Amongst the prettiness of rolling countryside and the gentle sound of sheep grazing sits a castle with its own little chapel. The walls are golden yellow while around it grow sweet scented flowers and glossy, regal trees. But behind this calm serenity lies the tomb of a queen whose life was filled with drama and whose end was soon forgotten in the tumult of Tudor politics. The drama continued after death, for her grave was lost for decades before a farmer accidentally rediscovered it under the watchful eye of restless tourists. And the castle she had once called home is now rebuilt with her tomb nestled safely in its pretty church.
Katherine Parr, sixth wife of Henry VIII, had come to live at Sudeley Castle in Gloucestershire in 1548 alongside the man who replaced the king as her husband. Soon after Henry’s death, Katherine had married Thomas Seymour, the handsome and rather charming brother of the late king’s third wife, Jane. Tudor England was a small place. But for all his good looks and charm, Thomas was a far from ideal match. He was unscrupulous, ambitious and increasingly bitter that his older brother, Edward, had been given control of their nephew, Jane’s son, now Edward VI. And he was also keeping his options open with his interest in Henry’s daughter, Elizabeth, reaching beyond proper.
Katherine, on the other hand, seemed totally smitten with the man who had become her fourth spouse. She was also expecting a baby by the time they arrived at Sudeley, the first time she had become pregnant in her many marriages. Katherine was old for a first time mother in Tudor times, being around 36 years. Although she seemed healthy throughout her pregnancy with access to the best possible care during her confinement, soon after the birth of her daughter, named Mary, on August 30th 1548, Katherine began to show signs of puerperal fever. She died at Sudeley on September 5th 1548. Her husband left the castle soon afterwards, not even waiting for her to be buried.
Instead, chief mourner at the funeral of Katherine Parr, Queen of England, was another of the young women of the Tudor court who had ended up in her care as the determined Thomas Seymour bought her wardship. Lady Jane Grey had looked up to Katherine, one of the few people to show any interest less alone kindness to the neglected girl. She had become deeply interested in the Protestant beliefs that Katherine espoused and followed her beloved protector’s coffin into the church at Sudeley Castle for the first public funeral for a public figure to be conducted under the new rites. Katherine was laid to rest on September 5th 1548 and swiftly forgotten as her husband pursed a disastrous attempt to take control of the young king and the Tudor court swirled with intrigue through the short reign of Edward VI and the bloody battle for the throne which saw Mary I vanquish the claim of Lady Jane who was executed in 1554.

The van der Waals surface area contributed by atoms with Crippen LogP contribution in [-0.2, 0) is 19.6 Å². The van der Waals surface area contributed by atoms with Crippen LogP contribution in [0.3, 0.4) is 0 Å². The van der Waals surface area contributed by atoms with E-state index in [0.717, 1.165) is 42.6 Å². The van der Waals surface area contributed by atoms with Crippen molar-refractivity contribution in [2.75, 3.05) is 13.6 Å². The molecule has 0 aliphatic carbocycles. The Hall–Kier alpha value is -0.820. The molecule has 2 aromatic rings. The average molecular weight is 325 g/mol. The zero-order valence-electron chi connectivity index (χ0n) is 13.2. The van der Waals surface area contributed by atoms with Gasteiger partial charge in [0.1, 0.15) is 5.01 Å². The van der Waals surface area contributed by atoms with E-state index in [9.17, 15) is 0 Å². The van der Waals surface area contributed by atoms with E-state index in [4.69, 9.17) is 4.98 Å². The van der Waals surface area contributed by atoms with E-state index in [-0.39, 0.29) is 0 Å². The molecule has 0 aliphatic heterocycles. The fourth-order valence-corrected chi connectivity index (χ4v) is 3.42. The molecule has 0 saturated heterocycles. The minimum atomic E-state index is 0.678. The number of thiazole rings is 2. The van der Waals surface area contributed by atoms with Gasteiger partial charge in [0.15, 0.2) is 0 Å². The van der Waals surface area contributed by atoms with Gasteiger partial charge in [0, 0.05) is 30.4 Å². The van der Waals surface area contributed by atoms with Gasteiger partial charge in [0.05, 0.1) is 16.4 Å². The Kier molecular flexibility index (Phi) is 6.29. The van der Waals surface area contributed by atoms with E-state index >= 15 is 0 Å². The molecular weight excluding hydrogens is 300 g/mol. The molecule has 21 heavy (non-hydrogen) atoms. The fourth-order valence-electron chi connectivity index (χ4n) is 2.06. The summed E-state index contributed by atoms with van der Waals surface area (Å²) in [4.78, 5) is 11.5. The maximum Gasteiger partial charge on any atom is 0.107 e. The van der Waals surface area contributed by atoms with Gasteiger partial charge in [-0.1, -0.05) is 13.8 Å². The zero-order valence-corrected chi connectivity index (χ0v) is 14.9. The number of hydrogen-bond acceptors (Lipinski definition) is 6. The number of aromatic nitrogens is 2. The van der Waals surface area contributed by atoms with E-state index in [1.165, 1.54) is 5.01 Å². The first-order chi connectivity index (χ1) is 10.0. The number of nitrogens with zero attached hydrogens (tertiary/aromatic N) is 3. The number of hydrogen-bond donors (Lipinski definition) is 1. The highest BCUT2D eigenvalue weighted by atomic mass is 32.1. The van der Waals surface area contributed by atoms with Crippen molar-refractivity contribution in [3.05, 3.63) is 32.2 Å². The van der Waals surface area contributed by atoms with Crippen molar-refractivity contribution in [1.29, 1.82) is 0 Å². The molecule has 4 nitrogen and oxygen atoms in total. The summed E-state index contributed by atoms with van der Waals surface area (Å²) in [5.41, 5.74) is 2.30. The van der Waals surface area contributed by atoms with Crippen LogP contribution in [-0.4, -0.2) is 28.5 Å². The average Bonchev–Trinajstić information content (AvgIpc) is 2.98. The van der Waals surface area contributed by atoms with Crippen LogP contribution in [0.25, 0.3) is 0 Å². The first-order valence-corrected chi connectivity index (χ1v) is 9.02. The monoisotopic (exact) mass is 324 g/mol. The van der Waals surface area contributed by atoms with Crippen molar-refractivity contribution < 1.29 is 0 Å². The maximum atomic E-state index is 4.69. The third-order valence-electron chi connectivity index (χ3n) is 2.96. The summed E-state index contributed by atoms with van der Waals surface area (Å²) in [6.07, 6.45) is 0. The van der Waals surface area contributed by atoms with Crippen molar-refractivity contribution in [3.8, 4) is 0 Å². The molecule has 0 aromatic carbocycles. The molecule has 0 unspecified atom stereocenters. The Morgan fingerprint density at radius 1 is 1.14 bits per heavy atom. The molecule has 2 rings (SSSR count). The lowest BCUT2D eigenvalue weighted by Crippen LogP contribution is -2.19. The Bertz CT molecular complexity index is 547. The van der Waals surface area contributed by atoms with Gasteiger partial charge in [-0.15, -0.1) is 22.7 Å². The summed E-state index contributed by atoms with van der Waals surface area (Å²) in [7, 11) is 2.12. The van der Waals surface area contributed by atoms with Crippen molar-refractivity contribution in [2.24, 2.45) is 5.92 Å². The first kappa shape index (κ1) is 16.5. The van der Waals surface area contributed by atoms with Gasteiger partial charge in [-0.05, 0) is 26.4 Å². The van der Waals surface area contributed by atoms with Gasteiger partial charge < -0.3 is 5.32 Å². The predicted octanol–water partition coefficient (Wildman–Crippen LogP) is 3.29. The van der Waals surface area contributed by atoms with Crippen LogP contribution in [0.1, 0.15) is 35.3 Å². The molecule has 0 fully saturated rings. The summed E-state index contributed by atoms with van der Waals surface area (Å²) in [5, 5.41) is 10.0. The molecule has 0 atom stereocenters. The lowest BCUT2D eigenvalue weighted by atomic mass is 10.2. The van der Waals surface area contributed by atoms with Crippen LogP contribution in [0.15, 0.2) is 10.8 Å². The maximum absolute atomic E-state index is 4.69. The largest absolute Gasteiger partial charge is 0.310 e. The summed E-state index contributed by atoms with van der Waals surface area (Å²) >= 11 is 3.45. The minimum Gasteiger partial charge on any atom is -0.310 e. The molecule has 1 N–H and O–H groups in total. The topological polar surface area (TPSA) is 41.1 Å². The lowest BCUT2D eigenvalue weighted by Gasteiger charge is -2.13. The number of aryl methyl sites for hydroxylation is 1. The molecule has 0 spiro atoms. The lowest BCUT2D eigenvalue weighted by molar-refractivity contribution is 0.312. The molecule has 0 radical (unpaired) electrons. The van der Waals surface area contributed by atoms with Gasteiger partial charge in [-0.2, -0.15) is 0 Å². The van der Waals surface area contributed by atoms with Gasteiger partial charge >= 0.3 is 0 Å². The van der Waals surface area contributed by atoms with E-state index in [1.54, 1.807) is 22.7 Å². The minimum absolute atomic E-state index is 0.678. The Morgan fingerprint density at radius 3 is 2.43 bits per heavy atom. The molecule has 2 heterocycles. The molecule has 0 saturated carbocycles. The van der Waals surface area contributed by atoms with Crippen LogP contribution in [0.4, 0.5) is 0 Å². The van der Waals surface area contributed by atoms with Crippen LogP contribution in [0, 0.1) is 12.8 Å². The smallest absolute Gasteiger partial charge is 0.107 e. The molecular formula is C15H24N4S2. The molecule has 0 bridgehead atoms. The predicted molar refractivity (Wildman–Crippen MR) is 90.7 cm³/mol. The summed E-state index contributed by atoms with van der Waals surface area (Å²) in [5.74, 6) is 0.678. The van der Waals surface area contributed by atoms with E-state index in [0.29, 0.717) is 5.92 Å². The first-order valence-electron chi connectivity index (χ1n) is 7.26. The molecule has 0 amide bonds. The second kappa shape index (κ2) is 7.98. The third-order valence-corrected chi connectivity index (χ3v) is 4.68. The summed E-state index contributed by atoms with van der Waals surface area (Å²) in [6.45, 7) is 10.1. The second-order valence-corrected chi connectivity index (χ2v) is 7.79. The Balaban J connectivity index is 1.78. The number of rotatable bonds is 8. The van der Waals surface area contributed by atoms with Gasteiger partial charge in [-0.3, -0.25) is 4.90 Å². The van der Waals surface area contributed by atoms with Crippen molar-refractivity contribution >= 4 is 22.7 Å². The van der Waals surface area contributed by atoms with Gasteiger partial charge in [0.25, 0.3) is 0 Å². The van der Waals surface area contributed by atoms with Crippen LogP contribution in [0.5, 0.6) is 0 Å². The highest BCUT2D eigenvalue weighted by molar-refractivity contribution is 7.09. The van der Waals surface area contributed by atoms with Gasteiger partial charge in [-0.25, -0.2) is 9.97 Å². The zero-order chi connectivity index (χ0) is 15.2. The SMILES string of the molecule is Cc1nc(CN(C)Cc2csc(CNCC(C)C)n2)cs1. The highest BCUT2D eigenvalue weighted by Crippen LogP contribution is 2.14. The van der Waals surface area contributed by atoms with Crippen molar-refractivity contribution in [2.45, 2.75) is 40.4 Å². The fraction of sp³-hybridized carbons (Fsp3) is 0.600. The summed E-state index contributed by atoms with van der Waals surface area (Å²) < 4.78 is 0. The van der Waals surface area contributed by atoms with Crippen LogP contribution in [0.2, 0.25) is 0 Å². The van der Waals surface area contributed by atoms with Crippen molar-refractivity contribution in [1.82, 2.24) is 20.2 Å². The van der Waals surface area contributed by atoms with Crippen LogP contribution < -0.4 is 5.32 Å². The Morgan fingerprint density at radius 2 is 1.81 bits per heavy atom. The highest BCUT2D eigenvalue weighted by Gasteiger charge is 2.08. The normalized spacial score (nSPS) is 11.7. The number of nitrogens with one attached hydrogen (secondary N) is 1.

Sudeley Castle itself fell into ruin after it became a royalist stronghold during the English Civil War. Cromwell and his forces were less than pleased with that decision and slighted the building. Over the following decades it fell into ruin and Katherine’s tomb faded into history with it. Local villagers took stones from the building to shore up their own homes and by the late 18th century, Sudeley was a famous romantic ruin. Its picturesque remains were covered in moss and hidden by wild flowers and plants that swirled around its faded glory while sheep grazed on land that had once been walked on by royalty. The tomb of Henry VIII’s last queen was lost among the ruins until a group of tourists began digging,
In 1782, some women visiting the area noticed a slab of alabaster among the ruins and persuaded a local farmer to start digging around it. He found a coffin with a lead plate that read ‘Kateryne the Quene’. The coffin was opened and the body of a woman was found, in remarkably good condition. The discovery of the remains of Katherine Parr became much talked about and her coffin was opened again several times, once by a group who had been drinking and who were less than delicate with her remains. By 1817, the body had become ‘a little brown dust’ and the decision was taken to bury the queen again, in the vault of the Chandos family who then owned Sudeley.
Sudeley itself fell on better times, bought by the wealthy Dent brothers whose family had made their fortune in the glove industry. It ended up in the hands of their nephew, John, and his energetic wife, Emma. In 1863, a new, restored chapel was completed at the castle, designed by George Gilbert Scott. Katherine Parr was laid to rest in a new tomb, carved by John Birnie Philip, and featuring a full length depiction of her. Her crest along with those of her four husbands are on the tomb while on the wall next to it is a plaque commemorating the words found on her coffin.
Today, Katherine Parr’s tomb at St. Mary’s Church at Sudeley is visited by thousands of people every year. On one side of the chapel is a garden planted entirely with white flowers while a bench sits beneath the stained glass window that marks the location of her hagioscope, an opening which allowed her to watch services privately.
Katherine Parr is the only Queen of England to be buried on private ground. Her incredible story, filled with royal intrigue, is remembered at a place as romantic as the queen herself.
Lydia Starbuck is a pen name of June Woolerton who has written extensively on royal history. Her book, A History of Royal Jubilees, is available now. She is also the author of a popular cosy mystery, All Manner of Murder.